There are two genes that cause a wiry or curly coat in horses. (And, like poodles and some other curly haired animals, they're hypoallergenic).
The first of the two genes is dominant. In homozygous form, as discussed under hairless horses, it often results in a thin mane and tail that may shed out altogether in the summer.
The second is recessive and shows up primarily in the Missouri Foxtrotter breed, resulting in an unexpected curly coat (recessive genes can hide for generations).
Curly horses are more common in America, where they have been bred into a specific breed, the American Bashkir Curly (Which has no connection to the Russian Bashkir horse - the name comes from a mythical breed connection that has since been disproved). It's also bred to have a quiet temperament and be easy to handle and an easy keeper. The American Bashkir Curly does not have a specific, settled type, and the registry will accept anything with a curly coat, but the actual ABC type is a cobby animal in the 14 to 15 hand range.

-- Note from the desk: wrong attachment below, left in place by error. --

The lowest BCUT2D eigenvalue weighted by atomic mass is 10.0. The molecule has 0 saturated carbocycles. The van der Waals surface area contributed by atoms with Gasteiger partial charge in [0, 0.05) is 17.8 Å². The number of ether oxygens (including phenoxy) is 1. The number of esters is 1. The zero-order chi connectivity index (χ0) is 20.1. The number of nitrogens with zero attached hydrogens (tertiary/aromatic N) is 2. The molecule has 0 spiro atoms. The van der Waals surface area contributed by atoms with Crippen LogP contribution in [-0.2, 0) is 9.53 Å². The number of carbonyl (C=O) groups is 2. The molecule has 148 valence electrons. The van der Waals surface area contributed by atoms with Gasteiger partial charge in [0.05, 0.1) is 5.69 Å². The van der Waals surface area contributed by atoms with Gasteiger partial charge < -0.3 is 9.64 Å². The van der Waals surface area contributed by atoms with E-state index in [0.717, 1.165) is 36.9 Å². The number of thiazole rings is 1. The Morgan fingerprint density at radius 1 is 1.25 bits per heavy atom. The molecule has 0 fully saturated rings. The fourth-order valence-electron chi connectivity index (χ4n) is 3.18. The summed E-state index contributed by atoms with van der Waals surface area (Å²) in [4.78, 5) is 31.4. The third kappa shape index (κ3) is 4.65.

Being a mutation, the curly gene occasionally shows up in other breeds.
This picture of an American Bashkir Curly clearly shows the "rough" looking coat, curly (almost dreadlocked) mane and curly hair inside the ears. (Source: Penella22 via Wikimedia Commons).